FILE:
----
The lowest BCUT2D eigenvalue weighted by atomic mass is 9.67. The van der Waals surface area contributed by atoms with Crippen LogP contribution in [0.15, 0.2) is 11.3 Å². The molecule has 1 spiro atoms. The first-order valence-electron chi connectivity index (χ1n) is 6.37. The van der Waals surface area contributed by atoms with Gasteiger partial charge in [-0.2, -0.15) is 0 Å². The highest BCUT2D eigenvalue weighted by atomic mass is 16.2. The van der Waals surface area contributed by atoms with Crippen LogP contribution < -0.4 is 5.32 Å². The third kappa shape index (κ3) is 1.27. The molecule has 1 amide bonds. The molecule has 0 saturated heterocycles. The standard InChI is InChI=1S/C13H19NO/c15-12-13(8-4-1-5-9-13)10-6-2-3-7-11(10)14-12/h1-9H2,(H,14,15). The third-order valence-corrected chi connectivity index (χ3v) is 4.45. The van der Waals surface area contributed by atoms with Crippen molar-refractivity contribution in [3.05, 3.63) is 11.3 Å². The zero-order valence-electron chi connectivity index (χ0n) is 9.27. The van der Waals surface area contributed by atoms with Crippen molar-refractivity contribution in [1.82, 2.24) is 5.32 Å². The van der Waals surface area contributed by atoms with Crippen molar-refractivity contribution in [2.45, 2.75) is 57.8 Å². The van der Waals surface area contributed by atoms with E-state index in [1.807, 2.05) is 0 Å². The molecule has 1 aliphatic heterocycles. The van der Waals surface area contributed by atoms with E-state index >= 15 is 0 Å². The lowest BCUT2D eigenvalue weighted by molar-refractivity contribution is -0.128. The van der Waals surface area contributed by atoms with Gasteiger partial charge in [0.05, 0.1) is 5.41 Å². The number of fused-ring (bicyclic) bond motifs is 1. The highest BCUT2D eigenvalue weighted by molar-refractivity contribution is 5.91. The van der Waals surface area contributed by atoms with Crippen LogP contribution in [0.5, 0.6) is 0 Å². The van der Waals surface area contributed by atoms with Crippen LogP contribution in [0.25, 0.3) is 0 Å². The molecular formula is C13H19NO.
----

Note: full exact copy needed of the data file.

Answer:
The lowest BCUT2D eigenvalue weighted by atomic mass is 9.67. The van der Waals surface area contributed by atoms with Crippen LogP contribution in [0.15, 0.2) is 11.3 Å². The molecule has 1 spiro atoms. The first-order valence-electron chi connectivity index (χ1n) is 6.37. The van der Waals surface area contributed by atoms with Gasteiger partial charge in [-0.2, -0.15) is 0 Å². The highest BCUT2D eigenvalue weighted by atomic mass is 16.2. The van der Waals surface area contributed by atoms with Crippen LogP contribution < -0.4 is 5.32 Å². The third kappa shape index (κ3) is 1.27. The molecule has 1 amide bonds. The molecule has 0 saturated heterocycles. The standard InChI is InChI=1S/C13H19NO/c15-12-13(8-4-1-5-9-13)10-6-2-3-7-11(10)14-12/h1-9H2,(H,14,15). The third-order valence-corrected chi connectivity index (χ3v) is 4.45. The van der Waals surface area contributed by atoms with Crippen molar-refractivity contribution in [3.05, 3.63) is 11.3 Å². The zero-order valence-electron chi connectivity index (χ0n) is 9.27. The van der Waals surface area contributed by atoms with Crippen molar-refractivity contribution in [1.82, 2.24) is 5.32 Å². The van der Waals surface area contributed by atoms with Crippen molar-refractivity contribution in [2.45, 2.75) is 57.8 Å². The van der Waals surface area contributed by atoms with E-state index in [1.807, 2.05) is 0 Å². The molecule has 1 aliphatic heterocycles. The van der Waals surface area contributed by atoms with E-state index >= 15 is 0 Å². The lowest BCUT2D eigenvalue weighted by molar-refractivity contribution is -0.128. The van der Waals surface area contributed by atoms with Gasteiger partial charge in [0.05, 0.1) is 5.41 Å². The number of fused-ring (bicyclic) bond motifs is 1. The highest BCUT2D eigenvalue weighted by molar-refractivity contribution is 5.91. The van der Waals surface area contributed by atoms with Crippen LogP contribution in [0.5, 0.6) is 0 Å². The van der Waals surface area contributed by atoms with Crippen LogP contribution in [0.25, 0.3) is 0 Å². The molecular formula is C13H19NO.